Lisbeth Salander lies in a hospital bed – three gunshot wounds, one in the head.  Two doors down the hall lies her biological father – face split open with an axe.  Wandering in and out and around Sweden is Mikael Blomkvist – investigative journalist, unwanted friend and tireless advocate on Salander’s behalf.  And Salander will need the help.  She is a suspect in three murders and about to be charged with the attempted murder of her father.

What follows is 560 pages of pure adrenalin.  All of which can be summed up thus: when faced with a vast government conspiracy, it is best to fight back with a vast anarchic conspiracy.  And if you are going to fight back with a vast anarchic conspiracy, it is best to enlist as many variant participants as possible, so that there is never a moment of any given day that is not filled with intrgue, espionage, betrayal, lust and murder!  I was worried that this book would be a disappointment – it is long-awaited, it is long and it had been awhile since I read the first two.

I needn’t have worried.  If you haven’t done it yet, get on the roller coaster that is Stieg Larsson’s trilogy.  And if you have done it already, get back in line – the ride is totally worth the wait!

book 1 cover imagebook 2 cover imagebook 3 cover imagebook 4 cover image

Series update: Just finished Harem by Barbara Nadel – the fourth book I have read from the Inspector Ikmen series.  (Not the fourth book in the series – we are missing one or two, I think – but the fourth one VPL owns.)  Anyway, I think it was on par with the first book Belshazzar’s Daughter.  The next two were okay, but weaker.  This time out, Ikmen is pulled from a case investigating the assault and death of a young woman found in an ancient cistern wearing classic Ottoman garb to investigate the snatching of the American wife of a prominent Turkish actor who found fame in Hollywood.  This one brings it all together again – the struggle of Ikmen against the machinery of society, the complicated lives of Nadel’s recurring characters and the seedy, smoky underbelly of exotic Istanbul.  I have a couple other things to read first, but I am looking forward to venturing out again with Ikmen and company in Petrified.

Mondays are murder
Bookmark and Share

There is no more perfect place for a noir-ish, gangster-infested, loser-makes-good murder mystery than Los Angeles.  And Edward Wright captures the down-and-outness of post-war LA like a war photographer captures pathos.  Clea’s Moon is Wright’s first novel, and I am pleased to see that he has written others.  I am less pleased to see that we don’t own any of them!  You keep reading this post, and I will see about getting more books by Wright.

John Ray Horn had it all – he was a two-bit cowboy lead in B-movie westerns before the Second World War upped the ante for heroes in America.  Now he is back, broke, divorced and a felon.  Working periodically as a tough for his former sidekick – Joseph Mad Crow – Horn drifts in a sea of loss, with nothing to hold onto, but not quite ready to let go.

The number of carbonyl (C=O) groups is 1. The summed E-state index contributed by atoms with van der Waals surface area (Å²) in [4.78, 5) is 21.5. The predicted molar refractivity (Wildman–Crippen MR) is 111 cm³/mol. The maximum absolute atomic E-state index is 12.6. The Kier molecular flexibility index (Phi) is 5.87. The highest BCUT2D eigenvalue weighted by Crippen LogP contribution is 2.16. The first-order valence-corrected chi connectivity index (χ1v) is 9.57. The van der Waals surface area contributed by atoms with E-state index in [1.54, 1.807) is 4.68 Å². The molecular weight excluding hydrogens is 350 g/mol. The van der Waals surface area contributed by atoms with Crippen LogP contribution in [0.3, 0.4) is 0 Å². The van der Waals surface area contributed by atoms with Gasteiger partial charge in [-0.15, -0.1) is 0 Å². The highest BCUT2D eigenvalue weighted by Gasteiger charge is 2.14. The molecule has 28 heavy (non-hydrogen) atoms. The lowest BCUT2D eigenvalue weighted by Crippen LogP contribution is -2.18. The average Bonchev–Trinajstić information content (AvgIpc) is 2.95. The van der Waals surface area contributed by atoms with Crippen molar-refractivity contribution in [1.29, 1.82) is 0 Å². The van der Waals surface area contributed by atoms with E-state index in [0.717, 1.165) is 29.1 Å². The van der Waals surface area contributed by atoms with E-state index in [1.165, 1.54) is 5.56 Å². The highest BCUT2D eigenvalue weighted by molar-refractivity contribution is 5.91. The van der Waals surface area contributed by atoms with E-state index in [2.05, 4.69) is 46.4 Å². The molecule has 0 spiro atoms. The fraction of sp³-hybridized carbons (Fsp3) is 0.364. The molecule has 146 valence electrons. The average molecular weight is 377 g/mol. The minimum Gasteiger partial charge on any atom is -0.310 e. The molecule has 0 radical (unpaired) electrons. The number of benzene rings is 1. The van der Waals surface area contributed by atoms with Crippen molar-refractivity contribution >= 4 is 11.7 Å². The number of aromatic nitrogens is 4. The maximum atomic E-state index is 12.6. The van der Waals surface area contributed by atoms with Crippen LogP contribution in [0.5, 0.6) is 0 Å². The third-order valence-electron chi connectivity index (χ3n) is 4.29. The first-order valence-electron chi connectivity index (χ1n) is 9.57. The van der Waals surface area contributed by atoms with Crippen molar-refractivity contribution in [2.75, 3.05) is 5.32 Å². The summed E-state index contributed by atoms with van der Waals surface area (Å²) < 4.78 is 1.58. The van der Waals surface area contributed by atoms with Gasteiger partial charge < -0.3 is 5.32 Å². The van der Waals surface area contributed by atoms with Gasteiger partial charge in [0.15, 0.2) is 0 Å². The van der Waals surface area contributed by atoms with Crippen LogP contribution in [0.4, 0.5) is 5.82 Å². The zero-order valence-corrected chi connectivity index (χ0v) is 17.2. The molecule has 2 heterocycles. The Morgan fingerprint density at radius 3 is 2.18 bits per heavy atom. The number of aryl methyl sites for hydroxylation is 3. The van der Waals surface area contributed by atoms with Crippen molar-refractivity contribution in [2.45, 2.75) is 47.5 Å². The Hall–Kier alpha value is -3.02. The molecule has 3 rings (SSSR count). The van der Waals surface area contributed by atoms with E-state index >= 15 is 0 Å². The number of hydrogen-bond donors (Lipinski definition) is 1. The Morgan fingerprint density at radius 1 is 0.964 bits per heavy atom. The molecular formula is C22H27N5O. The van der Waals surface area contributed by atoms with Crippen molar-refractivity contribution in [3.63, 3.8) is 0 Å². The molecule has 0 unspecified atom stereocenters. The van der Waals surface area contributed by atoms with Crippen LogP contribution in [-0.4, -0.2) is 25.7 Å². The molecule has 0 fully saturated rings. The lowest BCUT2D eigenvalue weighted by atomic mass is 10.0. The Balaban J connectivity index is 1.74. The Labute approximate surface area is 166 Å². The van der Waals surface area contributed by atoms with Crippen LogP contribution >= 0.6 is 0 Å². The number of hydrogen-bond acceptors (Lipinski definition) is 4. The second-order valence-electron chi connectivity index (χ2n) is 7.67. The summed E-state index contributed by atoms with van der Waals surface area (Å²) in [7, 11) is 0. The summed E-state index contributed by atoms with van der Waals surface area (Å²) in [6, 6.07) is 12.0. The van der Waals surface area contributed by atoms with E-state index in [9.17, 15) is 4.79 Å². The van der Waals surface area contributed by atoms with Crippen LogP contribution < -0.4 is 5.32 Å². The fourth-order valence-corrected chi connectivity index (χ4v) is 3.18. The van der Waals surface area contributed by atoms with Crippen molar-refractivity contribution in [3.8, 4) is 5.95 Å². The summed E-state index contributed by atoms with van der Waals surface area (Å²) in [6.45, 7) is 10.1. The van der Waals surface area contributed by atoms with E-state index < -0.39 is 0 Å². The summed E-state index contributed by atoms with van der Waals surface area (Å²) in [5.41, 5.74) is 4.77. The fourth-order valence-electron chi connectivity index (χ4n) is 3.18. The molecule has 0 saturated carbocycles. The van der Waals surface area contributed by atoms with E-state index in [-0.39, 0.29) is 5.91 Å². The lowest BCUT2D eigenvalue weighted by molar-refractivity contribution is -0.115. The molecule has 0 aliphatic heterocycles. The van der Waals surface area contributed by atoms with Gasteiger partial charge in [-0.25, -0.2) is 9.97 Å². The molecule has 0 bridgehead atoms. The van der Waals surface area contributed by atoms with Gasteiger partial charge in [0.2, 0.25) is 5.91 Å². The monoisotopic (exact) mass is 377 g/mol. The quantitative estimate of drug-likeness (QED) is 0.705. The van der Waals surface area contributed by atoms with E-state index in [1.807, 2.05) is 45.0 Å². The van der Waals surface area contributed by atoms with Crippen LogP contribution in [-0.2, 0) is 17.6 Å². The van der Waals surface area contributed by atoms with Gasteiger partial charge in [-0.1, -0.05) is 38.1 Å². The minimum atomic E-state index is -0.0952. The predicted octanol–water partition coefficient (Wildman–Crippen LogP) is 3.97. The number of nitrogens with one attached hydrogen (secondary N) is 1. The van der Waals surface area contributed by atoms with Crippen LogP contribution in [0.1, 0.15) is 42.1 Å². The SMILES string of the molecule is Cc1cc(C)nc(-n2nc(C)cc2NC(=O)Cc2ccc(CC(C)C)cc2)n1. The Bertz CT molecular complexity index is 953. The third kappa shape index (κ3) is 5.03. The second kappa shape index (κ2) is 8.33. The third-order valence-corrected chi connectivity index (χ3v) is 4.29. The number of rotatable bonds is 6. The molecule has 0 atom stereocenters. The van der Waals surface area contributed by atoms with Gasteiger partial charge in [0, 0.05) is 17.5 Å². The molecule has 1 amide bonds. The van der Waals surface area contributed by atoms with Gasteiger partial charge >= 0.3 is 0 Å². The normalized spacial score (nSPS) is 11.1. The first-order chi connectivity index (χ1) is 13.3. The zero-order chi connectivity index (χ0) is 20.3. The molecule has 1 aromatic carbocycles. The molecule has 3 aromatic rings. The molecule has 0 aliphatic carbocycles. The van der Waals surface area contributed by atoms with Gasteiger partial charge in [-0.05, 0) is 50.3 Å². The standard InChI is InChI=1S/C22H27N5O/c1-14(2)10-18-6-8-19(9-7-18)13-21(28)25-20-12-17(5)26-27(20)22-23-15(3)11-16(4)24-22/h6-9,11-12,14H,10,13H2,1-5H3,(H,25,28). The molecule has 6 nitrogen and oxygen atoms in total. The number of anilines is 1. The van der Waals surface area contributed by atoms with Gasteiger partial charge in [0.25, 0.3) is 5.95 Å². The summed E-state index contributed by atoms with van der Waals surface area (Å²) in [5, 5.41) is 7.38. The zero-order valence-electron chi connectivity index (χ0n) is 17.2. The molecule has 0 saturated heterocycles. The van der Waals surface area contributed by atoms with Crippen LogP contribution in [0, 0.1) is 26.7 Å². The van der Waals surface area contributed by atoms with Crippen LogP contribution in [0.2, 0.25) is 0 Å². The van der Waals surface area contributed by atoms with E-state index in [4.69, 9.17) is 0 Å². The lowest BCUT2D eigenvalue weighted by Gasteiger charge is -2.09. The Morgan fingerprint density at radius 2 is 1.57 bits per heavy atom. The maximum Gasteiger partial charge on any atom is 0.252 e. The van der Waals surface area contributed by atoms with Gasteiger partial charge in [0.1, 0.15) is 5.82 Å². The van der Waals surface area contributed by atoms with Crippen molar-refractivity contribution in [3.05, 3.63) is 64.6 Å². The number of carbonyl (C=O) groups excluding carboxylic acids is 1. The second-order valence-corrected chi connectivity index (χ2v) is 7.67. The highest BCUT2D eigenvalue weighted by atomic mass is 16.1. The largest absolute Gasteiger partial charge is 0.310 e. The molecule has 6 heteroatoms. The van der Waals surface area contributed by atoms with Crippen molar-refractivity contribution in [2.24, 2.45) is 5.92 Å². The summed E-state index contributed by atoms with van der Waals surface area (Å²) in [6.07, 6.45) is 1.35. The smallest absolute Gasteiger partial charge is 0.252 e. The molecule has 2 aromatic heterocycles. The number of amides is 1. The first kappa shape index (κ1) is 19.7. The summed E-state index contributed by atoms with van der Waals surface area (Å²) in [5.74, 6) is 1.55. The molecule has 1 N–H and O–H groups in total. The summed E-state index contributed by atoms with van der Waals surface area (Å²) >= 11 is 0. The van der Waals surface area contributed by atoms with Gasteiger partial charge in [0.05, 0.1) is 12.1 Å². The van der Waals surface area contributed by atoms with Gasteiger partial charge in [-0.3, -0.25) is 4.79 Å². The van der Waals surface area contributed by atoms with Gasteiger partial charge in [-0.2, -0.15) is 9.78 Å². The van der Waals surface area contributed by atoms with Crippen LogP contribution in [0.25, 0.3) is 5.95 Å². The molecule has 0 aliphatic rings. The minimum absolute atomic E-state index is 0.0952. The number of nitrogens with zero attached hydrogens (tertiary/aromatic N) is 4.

An old friend, Scotty Bullard, tracks him down one day.  Not long after Scotty shares some rather incriminating photos with John Ray, he is found dead on the sidewalk under his apartment window.  Horn suspects foul play – after all, Scotty showed him disgusting pornographic images of children, one of whom appears to be Horn ex-step-daughter, Clea, as a very young girl.  Horn tries to get in touch with Clea, only to be told that she is missing – a suspected runaway. 

Horn races against time, himself, history and the long reach of the untouchably powerful and corrupt to find Clea before anyone who might want to harm her.  In the meantime, he also digs into the filthy past of predators, hoping to identify and wreak righteous vengeance on those men who ruined children for sport.

 Series updates: Finished The Redbreast by Jo Nesbø.  Another intricate Harry Hole novel, steeped in the past and ripping violently through the present.  My only frustration is that I seem to be reading the Harry Hole novels backwards, despite my best efforts to get on chronological track after reading The Redeemer.

Mondays are murder!
Bookmark and Share

Guns, knives, bats, and the Don.  Welcome to the menacing world of Howard Shrier‘s Toronto!  Welcome to Buffalo Jump.  There’s even a Mafia Don or two thrown in, to balance out the threat of the river.

Buffalo Jump cover image

Buffalo Jump

Jonah Geller is a nice Jewish boy who can’t seem to live up to the promise his mother sees in him.  A licensed private investigator with Beacon Security, he has had a few too many run-ins with other guys’ fists for her taste.  But Jonah is good at what he does.  Or he was until that Ensign case.

So why is Dante Ryan, mob assassin, showing up everywhere Jonah goes?  And what does the death of an old lady in a nursing home have to do with a mob hit on an entire family -  father, mother and five-year-old son?  Jonah will find out, even if it takes everything his fists and wits can muster.

This one is not for the faint of heart, or for those who like their murders nice and tidy.  But if you are looking for a blood-soaked PI thriller that does not shy away from the ethical complications of violence in a violent world, Jonah Geller might just be the investigator for you.  Follow this one up with High Chicago, Shrier’s second Geller novel.